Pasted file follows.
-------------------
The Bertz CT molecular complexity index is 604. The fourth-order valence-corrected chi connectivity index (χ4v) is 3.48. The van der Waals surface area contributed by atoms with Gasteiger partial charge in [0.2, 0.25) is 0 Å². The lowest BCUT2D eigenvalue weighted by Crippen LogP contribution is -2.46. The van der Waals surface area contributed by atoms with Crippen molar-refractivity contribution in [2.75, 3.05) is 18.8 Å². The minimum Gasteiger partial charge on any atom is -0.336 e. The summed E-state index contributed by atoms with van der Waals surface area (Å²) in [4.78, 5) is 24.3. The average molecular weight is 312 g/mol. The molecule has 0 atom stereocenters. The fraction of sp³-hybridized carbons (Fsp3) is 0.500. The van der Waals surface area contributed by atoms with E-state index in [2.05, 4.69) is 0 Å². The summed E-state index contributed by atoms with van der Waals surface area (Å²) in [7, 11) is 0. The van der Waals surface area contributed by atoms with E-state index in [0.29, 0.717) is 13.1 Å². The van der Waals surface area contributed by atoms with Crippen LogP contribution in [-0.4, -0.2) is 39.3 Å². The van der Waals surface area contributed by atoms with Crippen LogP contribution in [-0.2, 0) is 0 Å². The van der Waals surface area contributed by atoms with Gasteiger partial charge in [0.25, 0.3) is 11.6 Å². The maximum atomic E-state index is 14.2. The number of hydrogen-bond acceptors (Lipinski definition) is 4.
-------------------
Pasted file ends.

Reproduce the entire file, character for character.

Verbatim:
The Bertz CT molecular complexity index is 604. The fourth-order valence-corrected chi connectivity index (χ4v) is 3.48. The van der Waals surface area contributed by atoms with Gasteiger partial charge in [0.2, 0.25) is 0 Å². The lowest BCUT2D eigenvalue weighted by Crippen LogP contribution is -2.46. The van der Waals surface area contributed by atoms with Crippen molar-refractivity contribution in [2.75, 3.05) is 18.8 Å². The minimum Gasteiger partial charge on any atom is -0.336 e. The summed E-state index contributed by atoms with van der Waals surface area (Å²) in [4.78, 5) is 24.3. The average molecular weight is 312 g/mol. The molecule has 0 atom stereocenters. The fraction of sp³-hybridized carbons (Fsp3) is 0.500. The van der Waals surface area contributed by atoms with E-state index in [2.05, 4.69) is 0 Å². The summed E-state index contributed by atoms with van der Waals surface area (Å²) in [7, 11) is 0. The van der Waals surface area contributed by atoms with E-state index in [0.29, 0.717) is 13.1 Å². The van der Waals surface area contributed by atoms with Crippen LogP contribution in [-0.4, -0.2) is 39.3 Å². The van der Waals surface area contributed by atoms with Crippen LogP contribution in [-0.2, 0) is 0 Å². The van der Waals surface area contributed by atoms with Gasteiger partial charge in [0.25, 0.3) is 11.6 Å². The maximum atomic E-state index is 14.2. The number of hydrogen-bond acceptors (Lipinski definition) is 4.